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Gaslight Movie Review

bergman hollywood walbrook mgm

People who pine for the good old days when Hollywood studios had a stranglehold on the worldwide film industry might appreciate how good old MGM made an international hit out of 1944's Gaslight. Gaslight was originally made in England four years earlier with Diana Wynyard and Anton Walbrook. Since neither Wynyard nor Walbrook were MGM stars, what's a rich powerful studio to do? Bingo! Buy up all the prints, suppress them, and make a big, expensive movie with REAL stars, like Ingrid Bergman and Charles Boyer. I'm not knocking Bergman and Boyer. Two of Bergman's Swedish hits had already been re-made in Hollywood: Intermezzo with Bergman herself and A Woman's Face with Joan Crawford. But this original version, with far more subtle direction and performances, is actually far more terrifying than the best that Hollywood could buy! Only menacing teenager Angela Lansbury, as Hollywood's Nancy, is WAY superior to the original Nancy, Cathleen Cordell. Interestingly, Lansbury's mother, Moyna MacGill, has a small role in the first movie. You can still dig the re-make and deplore MGM's strategy in (nearly) destroying every trace of the existence of this film. AKA:Angel Street.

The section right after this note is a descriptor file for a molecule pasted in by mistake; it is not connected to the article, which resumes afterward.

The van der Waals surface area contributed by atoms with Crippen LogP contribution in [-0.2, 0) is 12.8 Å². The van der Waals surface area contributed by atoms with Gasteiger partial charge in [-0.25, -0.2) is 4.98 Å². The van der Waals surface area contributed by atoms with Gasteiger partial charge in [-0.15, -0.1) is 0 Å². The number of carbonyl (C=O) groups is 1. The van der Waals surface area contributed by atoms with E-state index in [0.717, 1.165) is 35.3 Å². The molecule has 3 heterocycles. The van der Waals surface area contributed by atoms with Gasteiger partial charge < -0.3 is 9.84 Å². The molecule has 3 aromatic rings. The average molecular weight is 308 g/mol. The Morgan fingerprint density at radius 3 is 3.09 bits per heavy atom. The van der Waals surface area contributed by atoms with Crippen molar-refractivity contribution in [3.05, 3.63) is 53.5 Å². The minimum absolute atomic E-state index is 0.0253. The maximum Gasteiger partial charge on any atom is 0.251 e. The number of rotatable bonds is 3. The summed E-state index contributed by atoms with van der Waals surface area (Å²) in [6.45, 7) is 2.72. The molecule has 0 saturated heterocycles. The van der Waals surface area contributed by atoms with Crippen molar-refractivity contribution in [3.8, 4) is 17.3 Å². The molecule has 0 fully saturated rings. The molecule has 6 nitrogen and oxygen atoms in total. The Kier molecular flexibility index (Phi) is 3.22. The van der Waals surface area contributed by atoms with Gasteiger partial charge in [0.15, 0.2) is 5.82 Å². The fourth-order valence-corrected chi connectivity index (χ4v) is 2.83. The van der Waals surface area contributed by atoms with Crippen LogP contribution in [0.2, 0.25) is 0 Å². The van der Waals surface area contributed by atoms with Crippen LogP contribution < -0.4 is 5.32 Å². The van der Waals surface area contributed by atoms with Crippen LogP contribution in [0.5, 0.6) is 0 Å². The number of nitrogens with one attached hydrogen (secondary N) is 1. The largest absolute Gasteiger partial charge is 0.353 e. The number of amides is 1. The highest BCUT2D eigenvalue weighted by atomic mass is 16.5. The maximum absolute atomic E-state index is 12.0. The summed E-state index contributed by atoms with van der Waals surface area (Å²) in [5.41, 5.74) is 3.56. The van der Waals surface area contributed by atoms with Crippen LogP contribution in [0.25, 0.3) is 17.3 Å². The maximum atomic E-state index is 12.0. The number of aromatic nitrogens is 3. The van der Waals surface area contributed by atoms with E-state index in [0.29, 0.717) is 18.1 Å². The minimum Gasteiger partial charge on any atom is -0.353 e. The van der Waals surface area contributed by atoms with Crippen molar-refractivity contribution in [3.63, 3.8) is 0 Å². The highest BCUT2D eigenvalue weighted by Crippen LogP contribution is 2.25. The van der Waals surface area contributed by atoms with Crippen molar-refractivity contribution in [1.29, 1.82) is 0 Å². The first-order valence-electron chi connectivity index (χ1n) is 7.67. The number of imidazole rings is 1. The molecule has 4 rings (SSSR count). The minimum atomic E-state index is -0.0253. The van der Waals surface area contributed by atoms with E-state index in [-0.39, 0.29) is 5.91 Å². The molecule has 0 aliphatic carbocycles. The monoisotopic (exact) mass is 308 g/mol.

1940 88m/C GB Anton Walbrook, Diana Wynyard, Frank Pettingell, Cathleen Cordell, Robert Newton, Jimmy Hanley, Minnie Rayner, Mary Hinton, Marie Wright, Jack Barty, Moyna MacGill, Darmora Ballet; D: Thorold Dickinson; W: A.H. Rawlinson, Bridget Boland; C: Bernard Knowles; M: Richard Addinsell. VHS

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